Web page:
Beyond the Barf: Why a Reaction is Your Ultimate Feedback Guide

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Barf

That was all it said in bright red pen.

While I’m all for blunt feedback, I was a little startled to see this as the only comment beside the paragraph. Sitting there, trying to break down what barf meant, I realized, it wasn’t the word that startled me. After all, it didn’t say, “barf, Lindsay. You’re a horrible human! Blah!” Rather, it was the lack of a why behind the barf. No reason, no explanation, nothing as to why the reaction.

Fortunately, the client and I had a chat about what “barf” meant and we were able to change direction and land on content that effectively met their needs, without the barf.

However, this got me thinking about where in our lives we can improve our own feedback, and not just for content. This, ultimately, comes down to understanding your emotional reaction, which allows you to provide more impactful feedback for moving forward.

So, how can we begin to provide productive feedback?

Strong Reactions Tell a Story

Feedback starts with understanding your reaction. I’ve always said that a strong reaction – whether positive or negative – is the perfect reaction as it means something has clearly tapped into an emotion. The trick now is to identify why the strong reaction. Your story behind your reaction is what needs to be isolated in order to break the emotion down and move forward with tangible changes.

Sometimes this means having a 1:1 conversation, sometimes it simply means journaling your thoughts so you can identify what your reaction means to you. Once you understand why you have the reaction –  what’s the story behind it – you can then provide feedback to either counter the negative or enhance the positive direction.

Questions to help you identify your initial reaction:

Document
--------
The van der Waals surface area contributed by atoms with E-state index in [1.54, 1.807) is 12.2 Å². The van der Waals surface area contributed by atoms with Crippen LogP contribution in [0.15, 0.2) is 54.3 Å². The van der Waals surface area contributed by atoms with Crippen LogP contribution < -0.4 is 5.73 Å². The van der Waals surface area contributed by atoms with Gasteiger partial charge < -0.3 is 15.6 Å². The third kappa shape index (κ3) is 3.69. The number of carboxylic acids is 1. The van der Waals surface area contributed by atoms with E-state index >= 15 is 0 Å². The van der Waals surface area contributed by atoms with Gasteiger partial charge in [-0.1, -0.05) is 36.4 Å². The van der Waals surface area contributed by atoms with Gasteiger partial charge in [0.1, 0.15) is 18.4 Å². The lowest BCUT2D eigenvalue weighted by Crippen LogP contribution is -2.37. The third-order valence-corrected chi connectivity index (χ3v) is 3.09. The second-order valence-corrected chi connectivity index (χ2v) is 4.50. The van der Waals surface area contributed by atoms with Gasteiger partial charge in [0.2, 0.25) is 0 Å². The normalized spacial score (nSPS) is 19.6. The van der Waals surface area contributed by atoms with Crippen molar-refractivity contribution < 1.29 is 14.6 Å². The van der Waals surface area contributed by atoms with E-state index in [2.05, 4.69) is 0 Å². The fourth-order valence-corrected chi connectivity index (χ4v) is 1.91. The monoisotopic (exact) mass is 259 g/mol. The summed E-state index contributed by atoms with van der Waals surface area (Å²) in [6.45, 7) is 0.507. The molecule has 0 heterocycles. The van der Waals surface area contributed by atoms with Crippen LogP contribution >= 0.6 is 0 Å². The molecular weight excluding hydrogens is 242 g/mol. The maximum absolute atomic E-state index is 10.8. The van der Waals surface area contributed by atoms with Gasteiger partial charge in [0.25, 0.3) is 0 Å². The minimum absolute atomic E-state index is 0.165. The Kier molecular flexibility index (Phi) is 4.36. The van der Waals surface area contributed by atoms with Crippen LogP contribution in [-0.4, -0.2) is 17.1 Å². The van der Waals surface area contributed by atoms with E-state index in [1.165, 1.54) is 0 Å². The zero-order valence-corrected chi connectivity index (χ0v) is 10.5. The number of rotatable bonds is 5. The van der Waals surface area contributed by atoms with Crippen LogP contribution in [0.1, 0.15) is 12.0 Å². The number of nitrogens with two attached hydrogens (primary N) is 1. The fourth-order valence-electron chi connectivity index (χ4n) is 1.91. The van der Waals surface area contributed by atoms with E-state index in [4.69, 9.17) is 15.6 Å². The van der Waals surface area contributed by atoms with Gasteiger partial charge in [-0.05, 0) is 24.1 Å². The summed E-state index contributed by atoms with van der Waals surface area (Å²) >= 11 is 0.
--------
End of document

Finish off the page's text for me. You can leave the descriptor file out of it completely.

• What was your initial emotion? (“OMG! Yes! This is all the awesome!”, “Well, this doesn’t suck”, “Yuck! I hate this more than blue cheese!”)
  • Does this align with the reaction you were expecting to have? Why/why not?
  • Why this reaction? What specific things (actions, words, phrases, images, etc.) made you react this way?

Emotion Informs What to Tangibly Focus On

Total transparency – barf was feedback from an engineer. When the client and I delved past the initial reaction, we discovered that the content was just slightly too emotional without enough technical heft. What we did agree on, though, was that even engineering companies must incorporate some form of emotion in their marketing and sales as people buy with emotion…and justify with logic. Revisions were simply a matter of finding the balance between the emotion and the technical needs. Without having a conversation with the client about what barf meant, I would not have known to add more heft to the technical. I could have assumed they just didn’t like the wording itself and wanted it worded differently. By pulling out details beyond the initial emotional reaction, we identified the golden nuggets of content that already worked well and those that didn’t.

Questions to help you understand your reaction:

  • What met your expectations?
  • What fell short of your expectations? Why/how?
  • What is the logic that supports your reaction?
  • Was any information misinterpreted?
  • For content or other creative work:
    • Was the content too technical, sounding like robots wrote it?
    • Was the content too much “marketing fluff” without providing any real substance or value?

Clear Feedback Ensures Fewer Hiccups

When we’re able to get clarity as to why we react a certain way, we are able to provide better direction in how to move forward, typically resulting in fewer hiccups the next time.

What’s important to remember is that it’s okay if you don’t like what’s in front of you, particularly when it comes to creative work. Sometimes, you just don’t know what you want until you see what you don’t want. So, give yourself a break if barf is the reaction on a first draft. It’s when it remains the reaction after multiple revisions that it becomes an issue.

Once you understand your initial reaction, you can then dive deeper, looking to give real, tangible actions in your feedback. In other words, your feedback has a very clear directive on how to move forward. This ensures that next time will be more aligned with your expectations, minimizing the need for not-so-lovely reactions.

Questions to help you provide clearer feedback:

  • What information is missing?
  • What information should be removed?
  • What information were you not expecting?
  • Is there a specific action you want taken?
  • What about X could the person do differently next time?

So, if barf is a reaction you feel the next time someone presents you with something to critique, this is fantastic! Embrace it; then break it down and focus on how to provide critical feedback so your barf becomes a bravo!  

What types of techniques have you discovered work well for providing feedback? Share your insights below or contact The Write Harle for a 1:1 chat!

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